Culture  Mapping Worlds

Mapping Worlds presents a survey of Shuvinai Ashoona’s works over the last two decades. Ashoona (b. 1961) is an Inuk artist who primarily uses pencil and pen. This is her first major art exhibition in Quebec, making this an important moment for Inuit art in the province. The exhibition, curated by Nancy Campbell, opened with a vernissage on October 30 at Concordia’s Leonard and Bina Ellen Gallery.

Walking around the gallery space, I am deeply aware of the Earth. It is found in almost all of the artist’s works, in the unlikeliest of places: sitting in a circle, on someone’s belly, in someone’s eyes. The globes both represent the world and participate in it. In Shuvinai Ashoona’s universe, the Earth is everywhere.
Many of Ashoona’s works feature her home of Kinngait, Nunavut. However, it is a magical, absurd, and mythological vision of the world. There are humans with tentacles, monsters being hunted, and creatures invading the Arctic. Ashoona depicts worlds that are both dystopian and utopian in her art, and forces us to confront the realities of our world through her surrealist depictions of it.

Shuvinai Ashoona, Composition (People, Animals, and the World Holding Hands), 2007–2008. Pen and coloured pencil on paper. Collection of Edward J. Guarino, New York. Reproduced with the permission of Dorset Fine Arts. Shuvinai Ashoona

Family Portrait (2014) uses ink and coloured pencil to depict what looks like a typical family photo. There is another portrait in the background – a family portrait. The shirts of the members say say things like “my last name is,” and “my name is Alee Canbell and forgive me my sun forever and forever Amen.” There is also text in Inuktitut, which creates a divide between the piece and non-Inuit people who cannot read the language. These small sentences give us a glimpse into the lives of the people Ashoona is depicting. There is something deeply intimate about this piece, with the family members embracing one another, each of them connected to another by their arms.

The exhibition also explores multiple birthing narratives. Composition (2008) illustrates the Inuit notion of Qaujimajatuqanjit: the interconnectedness of life. Different beings are holding hands in a circle, all of them participating in creation. The figure giving birth is half white, half Native, which is highlighted by her different coloured hair. The Earth is also a participant in this occasion, joining in with all of its different inhabitants for this moment.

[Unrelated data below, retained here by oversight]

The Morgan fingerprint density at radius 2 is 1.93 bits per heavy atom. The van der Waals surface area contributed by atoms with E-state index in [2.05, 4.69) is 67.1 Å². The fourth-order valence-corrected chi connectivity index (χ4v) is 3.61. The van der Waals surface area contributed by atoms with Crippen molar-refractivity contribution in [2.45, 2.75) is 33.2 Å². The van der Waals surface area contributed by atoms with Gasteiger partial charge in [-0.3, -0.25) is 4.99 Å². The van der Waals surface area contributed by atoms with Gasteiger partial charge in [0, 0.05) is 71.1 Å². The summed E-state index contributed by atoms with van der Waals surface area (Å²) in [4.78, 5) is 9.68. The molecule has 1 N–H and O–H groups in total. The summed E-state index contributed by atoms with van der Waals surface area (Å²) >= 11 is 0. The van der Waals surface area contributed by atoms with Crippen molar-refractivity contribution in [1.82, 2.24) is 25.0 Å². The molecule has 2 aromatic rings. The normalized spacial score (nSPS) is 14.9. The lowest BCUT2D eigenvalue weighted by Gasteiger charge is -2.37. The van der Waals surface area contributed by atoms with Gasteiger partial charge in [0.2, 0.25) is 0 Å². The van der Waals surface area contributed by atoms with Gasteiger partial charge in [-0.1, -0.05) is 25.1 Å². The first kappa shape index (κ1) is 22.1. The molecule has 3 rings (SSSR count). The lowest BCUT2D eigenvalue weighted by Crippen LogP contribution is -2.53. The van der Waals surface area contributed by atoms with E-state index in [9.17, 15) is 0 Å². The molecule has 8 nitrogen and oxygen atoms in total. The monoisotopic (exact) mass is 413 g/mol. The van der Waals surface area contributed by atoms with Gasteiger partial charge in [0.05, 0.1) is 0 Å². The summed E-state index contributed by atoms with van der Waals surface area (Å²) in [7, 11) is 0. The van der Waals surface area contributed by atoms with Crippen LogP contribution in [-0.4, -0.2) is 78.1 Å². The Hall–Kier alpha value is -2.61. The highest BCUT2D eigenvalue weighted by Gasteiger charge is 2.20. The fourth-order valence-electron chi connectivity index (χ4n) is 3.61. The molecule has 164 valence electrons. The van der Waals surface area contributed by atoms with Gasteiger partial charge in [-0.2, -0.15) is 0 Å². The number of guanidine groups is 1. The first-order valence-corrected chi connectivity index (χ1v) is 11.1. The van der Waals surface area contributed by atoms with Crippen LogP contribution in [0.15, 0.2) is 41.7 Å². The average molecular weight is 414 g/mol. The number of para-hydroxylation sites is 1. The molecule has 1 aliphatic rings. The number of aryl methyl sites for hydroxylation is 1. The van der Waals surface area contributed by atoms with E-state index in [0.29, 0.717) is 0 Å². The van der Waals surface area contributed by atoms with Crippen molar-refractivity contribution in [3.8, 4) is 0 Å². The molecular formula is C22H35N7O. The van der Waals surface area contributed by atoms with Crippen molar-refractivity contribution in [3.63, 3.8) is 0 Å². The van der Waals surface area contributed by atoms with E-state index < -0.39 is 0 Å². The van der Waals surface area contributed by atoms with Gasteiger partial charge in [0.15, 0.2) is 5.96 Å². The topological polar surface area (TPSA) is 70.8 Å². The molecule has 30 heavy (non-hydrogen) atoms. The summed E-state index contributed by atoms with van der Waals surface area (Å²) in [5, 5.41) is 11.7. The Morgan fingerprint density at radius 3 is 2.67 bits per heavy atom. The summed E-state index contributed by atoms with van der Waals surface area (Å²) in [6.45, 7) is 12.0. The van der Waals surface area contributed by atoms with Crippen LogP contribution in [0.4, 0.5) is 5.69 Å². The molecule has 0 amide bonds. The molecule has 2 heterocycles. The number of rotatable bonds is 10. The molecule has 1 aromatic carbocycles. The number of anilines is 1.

One of the most powerful birth pieces on display is Untitled (Woman Giving Birth to the World), 2010. The woman’s stomach is a globe, and her arms are wrapped around a larger one. There are eyes with globes as irises throughout the piece, and multiple earths. The Earth depicted is not a realistic one, as this is not something Ashoona is interested in. She depicts the world as she sees it. Birthing Scene (2013) reflects another kind of birth. It shows a figure giving birth to multiple globes with a white hand at the crotch, forcing its way out. In the corner, we see a brown baby with a white baby coming out of it. The figure has webbed feet, and a bird is grabbing her hair. This scene is much more frightening than the previous one, confronting the viewer with the gruesome and violent realities of colonization and maternity.

Many of Ashoona’s pieces are simply absurd. Satan the Polar Bear shows a polar bear wearing a jacket that reads: “not brown just white WHITE white” with a human figure and two birds by its side. The heart of the bird is turning into a snake. It’s hard not to read this as a message about white colonizers and their history with the Inuit population of Nunavut and Canada as a whole.

Tentacular arms are also a heavy presence in Ashoona’s work, crawling between figures, worlds, and space. This is seen in Earth Transformations (2012), one of the only pieces drawn on black paper. The tentacles form an octopus-like creature, and the globe has feet. There is a child holding up a frame of someone who is hunting seal, presumably holding the same Kinngait landscape pictured in the first inset. The Earth has dollar bills on it, which can be read as a commentary on our current globalized capitalist systems. However, there are also many different versions of the Earth in the piece, offering us alternatives to our current world. Ashoona is allowing us to hold pluralities in our visions for our world.

Ashoona creates a powerful, surrealist image of the Arctic and invites us into her creative worlds. It is an honour to be let in.

Mapping Worlds is on view at the Leonard and Bina Ellen Gallery until January 18, 2020. Visit http://ellengallery.concordia.ca/?lang=en.